I admit, not posting prices is annoying, but I think you over-reacted.
    Erik1234
    • Over reacting...

      Maybe. But isn't it fun?

      Seriously, the trial version isn't the latest version (which has some features I'm interested in) so it's just more of the same.
      windley
  • Practical?

    Until open source commercial power was everything. There were always good languages around like LISP, Eiffel and so on. However we ended up with Visual Basic and C++! At least things are getting more interesting and languages like Ruby are getting some traction. The lack of business sense from companies like Allegro will probably keep LISP in college courses but out of the mainstream.
    Kris_Tuttle
  • I got a response fast

    I got a quick response. They asked me what I wanted to use it for and I told them: just learning , prototyping, no application delivery. I got a quote in a few minutes.
    afdfd
  • Where's the ecosystem?

    LISP was born in 1958... but where's the eco-system of tools and librariess--FOSS and commercial--that surrounds C++, Java Perl, Python, PHP and even the .NET platform? Ruby dovumentation and librares are so much easier to come by and that language was born in the mid-90s.

    Looks like LISP's fans have a lot of work to do if they want to bridge the support gap with competing languages and platforms. Until that happens, LISP will be like Latin--historically significant but otherwise dead.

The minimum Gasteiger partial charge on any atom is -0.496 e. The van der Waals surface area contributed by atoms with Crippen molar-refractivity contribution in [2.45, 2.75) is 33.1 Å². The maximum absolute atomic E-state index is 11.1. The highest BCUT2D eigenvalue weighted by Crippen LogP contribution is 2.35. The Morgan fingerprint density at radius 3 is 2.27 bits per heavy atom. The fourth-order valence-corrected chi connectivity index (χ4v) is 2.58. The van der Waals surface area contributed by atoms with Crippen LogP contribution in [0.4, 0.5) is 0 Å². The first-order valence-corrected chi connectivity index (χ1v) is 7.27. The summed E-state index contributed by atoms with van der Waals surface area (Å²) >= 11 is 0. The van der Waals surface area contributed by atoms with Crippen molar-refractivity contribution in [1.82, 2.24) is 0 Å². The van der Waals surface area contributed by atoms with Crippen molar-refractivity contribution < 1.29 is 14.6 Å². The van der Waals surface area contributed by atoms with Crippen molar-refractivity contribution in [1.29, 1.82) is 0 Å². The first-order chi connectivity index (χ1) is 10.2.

mrm74
  • We're on parallell paths

    I had a similar experience, sans the quote part of it. As soon as I realised that Allegro seemed to be the only IDE for Lisp out there, and that there wasn't a good trial or free version, I shied away. I've spent the last month or so reading a LOT about Lisp. I also have Scheme experience, and would love to try Lisp. But there is no way my boss is going to spend a dime on a language for me until I can show a compelling business case for it, and there is no way I can justify spending my own money on it either...

    J.Ja
    Justin James
  • Allegro CL is good

    We used Allegro CL for several years to very successfully support some R&D activities which were later migrated to a production environment. I would recommend it.
    mrb53
  • Other LISP Implementations/Ruby

    Another company, Ufasoft, has a Lisp implementation:
    http://ufasoft.com/lisp/
    I have not used it but says it has an IDE. Not sure it has the specific features you are looking for.

    Another consideration is Ruby (ruby-lang.org/en/) especially when you add the Rails Framework (rubyonrails.com/). If you go this direction get the two books: Programming Ruby and Agile Web Development with Rails. Ruby with Rails is nearly as compact in expressing your problem as Lisp. As for an IDE for Ruby (and PHP, Perl, Python) there is Komodo from ActiveState.com.

    Hope this helps...
    dbremer_z
  • RE: try Steel bank Common Lisp

    Can you try Steel Bank Common Lisp (SBCL) http://www.sbcl.org/. I haven't used it but its supposed to be good enuf for professional development environments.
    godwin_monis